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Subject: RE: BS: Thanksgiving historical corrections (USA)
From: Bobert
Date: 28 Nov 08 - 07:46 AM

Speakin' of lobsters, I was talkin' with my poor brother yesterday and seems he's tryin' to become "Steve the Lobster Man" down in Northern Virginia... He mety this guy from Nova Scotia who is a lobster-er (if that's a word???) and anyway now my brother has this little step van with "Lobsters" painted on the side in a nursery parking lot in Loudoun County...

He says the Novia Scotia lobsters is better than the Maine one's 'casue they have a harder shell??? I donno huthin' much about the critters myself... But what I do know is that there ain't no lobsters in the first Thanksgiving piccure in this History book...

B~


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Subject: RE: BS: Thanksgiving historical corrections (USA)
From: kendall
Date: 28 Nov 08 - 09:20 AM

Maine lobsters and Maritime Lobsters are exactly the same critter. Homarus Americanus.


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Subject: RE: BS: Thanksgiving historical corrections (USA)
From: Ron Davies
Date: 30 Nov 08 - 08:54 PM

I'd be curious to know the source of Kovell's assertion that Pilgrim women wore green, blue, and purple--unless these were extremely faded.   According to Albion's Seed, an excellent book by David Hackett Fischer on the founding of the various regions of the original colonies, it is very likely that the main goal in New England garb as far as color was to avoid ostentation. The predominant colors would therefore be what we would call "earth tones", especially russet and "philly mort"( from the French "feuille morte" or dead leaf.)

It is true they avoided black--except for prominent citizens--"ruling elders and the governing elite" who were granted the privilege of wearing black as a mark of the community's respect. So "forget the black clothes" is also a bit too simple. Most did not wear them, some did.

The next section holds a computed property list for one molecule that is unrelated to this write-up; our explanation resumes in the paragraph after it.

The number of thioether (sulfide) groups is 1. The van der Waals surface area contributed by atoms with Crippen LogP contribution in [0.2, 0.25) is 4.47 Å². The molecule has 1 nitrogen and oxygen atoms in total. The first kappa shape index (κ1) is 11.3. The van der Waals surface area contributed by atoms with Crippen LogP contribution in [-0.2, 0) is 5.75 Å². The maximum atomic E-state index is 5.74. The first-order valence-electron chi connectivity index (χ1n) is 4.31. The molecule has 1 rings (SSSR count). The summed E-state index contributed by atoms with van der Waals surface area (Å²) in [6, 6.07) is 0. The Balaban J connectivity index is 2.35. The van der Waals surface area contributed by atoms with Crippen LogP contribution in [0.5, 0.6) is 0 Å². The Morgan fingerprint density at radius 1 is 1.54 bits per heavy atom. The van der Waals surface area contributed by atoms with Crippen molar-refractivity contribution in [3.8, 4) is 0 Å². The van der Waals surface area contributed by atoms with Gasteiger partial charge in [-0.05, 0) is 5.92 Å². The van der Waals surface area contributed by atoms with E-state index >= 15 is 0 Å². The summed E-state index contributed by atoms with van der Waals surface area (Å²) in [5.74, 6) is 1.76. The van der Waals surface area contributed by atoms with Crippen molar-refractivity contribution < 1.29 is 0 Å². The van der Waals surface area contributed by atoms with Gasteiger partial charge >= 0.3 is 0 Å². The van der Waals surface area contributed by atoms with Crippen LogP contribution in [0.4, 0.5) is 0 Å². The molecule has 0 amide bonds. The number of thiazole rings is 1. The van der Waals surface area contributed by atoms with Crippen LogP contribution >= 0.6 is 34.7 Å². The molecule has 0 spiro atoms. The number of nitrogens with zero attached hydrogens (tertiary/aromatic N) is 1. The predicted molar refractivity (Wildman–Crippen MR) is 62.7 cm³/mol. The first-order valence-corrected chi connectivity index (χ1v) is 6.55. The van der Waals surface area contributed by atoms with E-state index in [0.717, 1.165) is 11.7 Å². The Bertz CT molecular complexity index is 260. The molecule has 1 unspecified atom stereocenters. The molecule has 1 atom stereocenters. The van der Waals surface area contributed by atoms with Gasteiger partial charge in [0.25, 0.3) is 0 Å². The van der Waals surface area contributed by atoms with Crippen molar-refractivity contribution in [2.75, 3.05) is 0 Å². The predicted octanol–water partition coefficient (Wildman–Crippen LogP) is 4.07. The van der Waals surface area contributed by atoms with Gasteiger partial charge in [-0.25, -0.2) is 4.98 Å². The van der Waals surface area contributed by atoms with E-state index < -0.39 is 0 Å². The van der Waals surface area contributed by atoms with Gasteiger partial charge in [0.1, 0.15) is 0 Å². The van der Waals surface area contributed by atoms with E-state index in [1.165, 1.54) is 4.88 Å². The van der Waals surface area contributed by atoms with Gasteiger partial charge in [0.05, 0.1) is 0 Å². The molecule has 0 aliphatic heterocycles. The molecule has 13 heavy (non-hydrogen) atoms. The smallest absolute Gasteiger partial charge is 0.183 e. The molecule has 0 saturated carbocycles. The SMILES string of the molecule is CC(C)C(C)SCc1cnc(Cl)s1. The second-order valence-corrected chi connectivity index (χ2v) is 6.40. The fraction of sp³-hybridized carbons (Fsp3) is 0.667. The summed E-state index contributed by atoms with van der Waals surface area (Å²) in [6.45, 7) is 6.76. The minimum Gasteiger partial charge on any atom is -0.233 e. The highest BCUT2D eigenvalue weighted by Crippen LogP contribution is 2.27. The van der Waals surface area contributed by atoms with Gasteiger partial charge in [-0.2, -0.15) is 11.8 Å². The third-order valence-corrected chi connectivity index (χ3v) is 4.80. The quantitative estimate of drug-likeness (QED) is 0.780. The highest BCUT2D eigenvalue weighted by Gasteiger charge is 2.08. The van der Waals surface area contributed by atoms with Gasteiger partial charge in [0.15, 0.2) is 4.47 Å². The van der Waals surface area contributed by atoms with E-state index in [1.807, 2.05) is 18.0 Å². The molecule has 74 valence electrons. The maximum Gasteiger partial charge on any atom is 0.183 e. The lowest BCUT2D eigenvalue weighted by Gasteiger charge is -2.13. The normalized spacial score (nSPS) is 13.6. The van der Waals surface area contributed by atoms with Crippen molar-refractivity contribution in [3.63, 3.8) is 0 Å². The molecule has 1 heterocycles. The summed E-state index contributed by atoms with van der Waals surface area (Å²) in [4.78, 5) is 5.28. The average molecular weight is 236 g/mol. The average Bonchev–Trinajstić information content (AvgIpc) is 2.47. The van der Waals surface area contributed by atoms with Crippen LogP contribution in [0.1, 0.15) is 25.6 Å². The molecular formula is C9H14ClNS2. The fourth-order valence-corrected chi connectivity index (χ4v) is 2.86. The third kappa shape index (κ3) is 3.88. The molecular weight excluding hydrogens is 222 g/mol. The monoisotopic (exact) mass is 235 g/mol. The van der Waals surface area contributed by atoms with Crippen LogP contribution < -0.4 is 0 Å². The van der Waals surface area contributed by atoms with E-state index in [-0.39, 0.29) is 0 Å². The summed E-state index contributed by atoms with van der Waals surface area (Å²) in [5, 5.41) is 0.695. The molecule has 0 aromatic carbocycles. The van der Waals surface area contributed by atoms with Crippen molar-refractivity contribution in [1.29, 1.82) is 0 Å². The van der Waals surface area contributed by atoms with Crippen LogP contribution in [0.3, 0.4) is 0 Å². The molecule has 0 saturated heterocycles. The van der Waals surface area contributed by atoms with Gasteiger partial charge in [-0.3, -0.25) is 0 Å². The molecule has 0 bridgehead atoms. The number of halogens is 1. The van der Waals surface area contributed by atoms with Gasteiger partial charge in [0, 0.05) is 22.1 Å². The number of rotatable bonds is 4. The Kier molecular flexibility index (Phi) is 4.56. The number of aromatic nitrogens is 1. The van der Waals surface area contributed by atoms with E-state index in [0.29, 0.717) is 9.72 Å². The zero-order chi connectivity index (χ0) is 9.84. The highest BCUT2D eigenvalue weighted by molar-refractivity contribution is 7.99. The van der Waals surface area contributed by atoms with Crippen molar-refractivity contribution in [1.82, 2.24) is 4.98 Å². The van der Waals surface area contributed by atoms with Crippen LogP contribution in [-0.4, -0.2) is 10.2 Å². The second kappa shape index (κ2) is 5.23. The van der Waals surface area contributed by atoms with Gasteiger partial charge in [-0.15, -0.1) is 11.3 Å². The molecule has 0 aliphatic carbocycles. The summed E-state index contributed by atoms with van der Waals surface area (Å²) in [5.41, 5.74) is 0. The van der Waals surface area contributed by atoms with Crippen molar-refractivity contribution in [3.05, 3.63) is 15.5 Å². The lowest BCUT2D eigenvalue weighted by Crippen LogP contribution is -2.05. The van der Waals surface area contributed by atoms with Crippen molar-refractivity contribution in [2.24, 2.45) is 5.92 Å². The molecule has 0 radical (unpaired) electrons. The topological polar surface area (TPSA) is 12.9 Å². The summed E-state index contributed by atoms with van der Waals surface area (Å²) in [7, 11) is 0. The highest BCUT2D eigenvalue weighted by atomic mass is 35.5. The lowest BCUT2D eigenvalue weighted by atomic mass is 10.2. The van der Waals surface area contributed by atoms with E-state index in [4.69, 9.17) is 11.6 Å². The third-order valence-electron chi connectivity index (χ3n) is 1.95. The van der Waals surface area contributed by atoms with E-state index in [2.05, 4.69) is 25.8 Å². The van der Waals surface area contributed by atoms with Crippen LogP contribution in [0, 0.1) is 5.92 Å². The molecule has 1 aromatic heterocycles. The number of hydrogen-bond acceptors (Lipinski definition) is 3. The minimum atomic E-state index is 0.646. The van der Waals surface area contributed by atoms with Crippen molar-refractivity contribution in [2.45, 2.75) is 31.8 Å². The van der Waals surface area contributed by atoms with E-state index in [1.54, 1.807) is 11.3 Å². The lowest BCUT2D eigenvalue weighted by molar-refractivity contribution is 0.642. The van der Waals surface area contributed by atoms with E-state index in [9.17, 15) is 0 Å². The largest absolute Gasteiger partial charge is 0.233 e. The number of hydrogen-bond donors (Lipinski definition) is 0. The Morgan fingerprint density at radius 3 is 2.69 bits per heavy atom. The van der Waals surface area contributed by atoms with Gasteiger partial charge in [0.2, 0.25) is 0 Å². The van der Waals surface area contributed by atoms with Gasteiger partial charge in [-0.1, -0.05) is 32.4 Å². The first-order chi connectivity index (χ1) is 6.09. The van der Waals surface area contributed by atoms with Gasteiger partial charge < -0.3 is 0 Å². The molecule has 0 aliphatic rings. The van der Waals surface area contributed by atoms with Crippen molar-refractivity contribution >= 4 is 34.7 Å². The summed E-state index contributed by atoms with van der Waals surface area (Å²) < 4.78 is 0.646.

Samuel Elliott Morrison wrote "Governor Bradford left a red waistcoat with silver buttons" among other clothes, but to extrapolate from this that men in general wore red linings in their clothes is unsupported--unless there are other sources which buttress this.

Interestingly enough, Fischer states that "sadd colors" popular in the 17th century survive in the older universities of New England. He describes Harvard's color as "a dreary off-purple euphemistically called crimson".

Harvard grads' comments?


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Subject: RE: BS: Thanksgiving (Kosher cloned?)
From: John on the Sunset Coast
Date: 28 Oct 10 - 12:49 PM

I'm only 1 year, 11 months tardy in providing this information, but as they say, better late than never. I promised to find out if cloned meat, otherwise kosher is still kosher. I placed a call to a rabbi this morning, and hope to get a call back.

Meanwhile, it appears that such meat is kosher. I found this on two Jewish websites:

"A cloned animal is also born from a mother like any other animal - and since it is born from a Kosher animal, it is indeed kosher...A clone is merely that, instead of impregnating the female with a male, scientists take DNA from the original animal and put that in a womb for the natural birth process" This comment is about five years old.

Of course to be kosher for consumption, the animal must be ritually slaughtered, etc.

If I get a call back, I'll add that opinion.


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Subject: RE: BS: Thanksgiving historical corrections (USA)
From: open mike
Date: 28 Oct 10 - 01:42 PM

I have seen this elsewhere.... log cabins....
were built by Swedes who came 18 years later.....

It is good to know that the Swedes brought the
log cabin to this country!!

from a report i gave to my local Scandinavian Heritage Group
the VASA Lodge...
"The concept of the log house was brought to America by the first Swedish colonists, who established their colony, "New Sweden", in 1638.... The knowledge of log house construction was disseminated throughout the colonies and later throughout the whole country. "


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Subject: RE: BS: Thanksgiving historical corrections (USA)
From: John on the Sunset Coast
Date: 03 Nov 10 - 10:09 PM

Last evening an Chassidic Rabbi responded to my question on Cloning/Kosher.

His caveat was that cloning itself is still an open ethical question, and certainly is regarding human cloning.